One industry veteran we spoke with likened the current transactional market to “house flipping,” where buyers are interested in acquiring instant growth through acquisitions, and are also willing to take risks in segments of the industry (particularly IT) where it is possible to disrupt the market with emerging technologies. This appetite for risk is coupled with historically low interest rates that make debt financing appealing, especially for strategic acquisitions. The consequence has been a sharp rise in valuations, with companies trading at higher multiples above EBITDA. For income-oriented investors, this increases pressure on profitability, even at a time when overall revenues may be declining. Many whom we spoke with wondered whether the steadily increasing valuations would lead to a “course-correction” featuring a rapid decline in valuations over a short period, especially if profitability stalls and short-term income investors leave the market for higher returns elsewhere. They anticipated an opportunity for a flurry of dealmaking involving strategic buyers with large cash reserves.
The regulatory approvals process is always an unpredictable obstacle that can inject unplanned delays and transaction costs into a deal. One criticism that we heard was the “surprise” that is part of various approval processes—such as Hart-Scott-Rodino pre-merger notifications and approvals, CFIUS and DSS FOCI reviews regarding foreign investment, and even the novation process—where there seems to be little rhyme or reason for why the government expresses significant concerns in some transactions that seem low-risk, but comparatively little interest in others. The absence of clear trends makes it difficult to predict where the problems or delays will occur and increases the risk that cost and schedule impacts could arise in transactions that seem relatively low-risk. Clients shared their frustration at the lack of transparency by the government in these areas, which often forces them to incorporate unnecessary contingencies into the deal timeline. We also heard concerns about the motivating factors for government resistance to deals, based on perceptions that government regulatory interest in a transaction can be ratcheted up by third-party complaints from industry competitors, suppliers, or other (non-governmental) customers of the parties to a deal.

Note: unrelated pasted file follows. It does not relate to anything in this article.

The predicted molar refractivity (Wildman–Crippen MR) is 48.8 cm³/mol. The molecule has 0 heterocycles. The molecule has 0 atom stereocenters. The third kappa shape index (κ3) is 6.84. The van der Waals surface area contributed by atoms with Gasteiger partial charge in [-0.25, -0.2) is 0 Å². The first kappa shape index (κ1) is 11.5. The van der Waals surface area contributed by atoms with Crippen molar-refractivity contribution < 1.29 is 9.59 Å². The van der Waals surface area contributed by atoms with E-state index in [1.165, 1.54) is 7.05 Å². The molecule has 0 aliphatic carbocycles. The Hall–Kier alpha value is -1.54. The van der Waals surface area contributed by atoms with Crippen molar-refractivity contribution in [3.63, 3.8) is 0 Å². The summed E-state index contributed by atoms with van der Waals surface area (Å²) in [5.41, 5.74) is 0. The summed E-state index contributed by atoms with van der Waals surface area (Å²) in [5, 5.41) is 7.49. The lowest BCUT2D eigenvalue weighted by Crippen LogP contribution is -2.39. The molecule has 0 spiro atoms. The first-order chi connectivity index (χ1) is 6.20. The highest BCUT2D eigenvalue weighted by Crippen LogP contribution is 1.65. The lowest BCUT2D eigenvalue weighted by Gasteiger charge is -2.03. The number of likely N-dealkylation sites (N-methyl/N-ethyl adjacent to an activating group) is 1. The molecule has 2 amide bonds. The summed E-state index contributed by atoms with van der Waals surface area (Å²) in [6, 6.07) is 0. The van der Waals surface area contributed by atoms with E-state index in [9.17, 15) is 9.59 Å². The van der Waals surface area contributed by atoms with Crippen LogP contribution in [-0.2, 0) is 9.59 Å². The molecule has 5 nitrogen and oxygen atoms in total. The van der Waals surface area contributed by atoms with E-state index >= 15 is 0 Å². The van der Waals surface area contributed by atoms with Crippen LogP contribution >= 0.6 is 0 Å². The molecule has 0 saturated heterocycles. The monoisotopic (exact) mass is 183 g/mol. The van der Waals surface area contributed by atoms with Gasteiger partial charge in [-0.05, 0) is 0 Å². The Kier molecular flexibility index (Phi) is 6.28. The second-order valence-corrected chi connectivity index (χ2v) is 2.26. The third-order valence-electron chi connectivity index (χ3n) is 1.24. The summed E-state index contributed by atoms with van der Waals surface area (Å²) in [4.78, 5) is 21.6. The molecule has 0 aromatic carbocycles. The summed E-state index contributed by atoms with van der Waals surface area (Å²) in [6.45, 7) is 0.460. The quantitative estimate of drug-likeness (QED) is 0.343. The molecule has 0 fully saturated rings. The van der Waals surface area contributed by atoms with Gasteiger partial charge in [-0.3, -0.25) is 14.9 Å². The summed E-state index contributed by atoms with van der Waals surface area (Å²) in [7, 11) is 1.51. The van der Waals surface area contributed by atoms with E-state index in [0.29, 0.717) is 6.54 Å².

Extended Dealmaking and Due Diligence Timeline
There is a perception that deals are taking longer to consummate because buyers are more averse to risk that a seller’s contract backlog will erode, or that valuable product lines could fall prey to the “creative destruction” process and be overtaken by a better, emerging technology. From a seller’s perspective, these longer transaction periods place more stress on the seller’s revenue projections and the integrity of the contract backlog. One contributing factor to the extended timeline may be the entry of new investment capital into the government contracts space, where investors may lack depth or experience in government contracts due diligence issues and proceed more cautiously. One client suggested that all of these factors are particularly prevalent in the market for software and IT products, where competition is fierce and endless product and technology evolution leads to an aggressive natural selection process.
Finally, an often overlooked—but absolutely critical—aspect of dealmaking is post-deal integration. Many good deals on paper have quickly turned sour in practice as a result of poor planning or execution of the integration process. Long before the deal is closed, the principals have to assess how the post-deal organization is going to fit together and operate going forward. Communication and transparency with incumbent employees are also key. Transition periods are challenging and stressful at the human level, and in the absence of information about a post-transaction integration process, employees may assume the worst and default to self-preservation mode. While outside consultants and FAQs can be used to provide some limited communication benefit, there is no real substitute for engaging employees on the division or factory level to ensure they understand what the transaction means for them.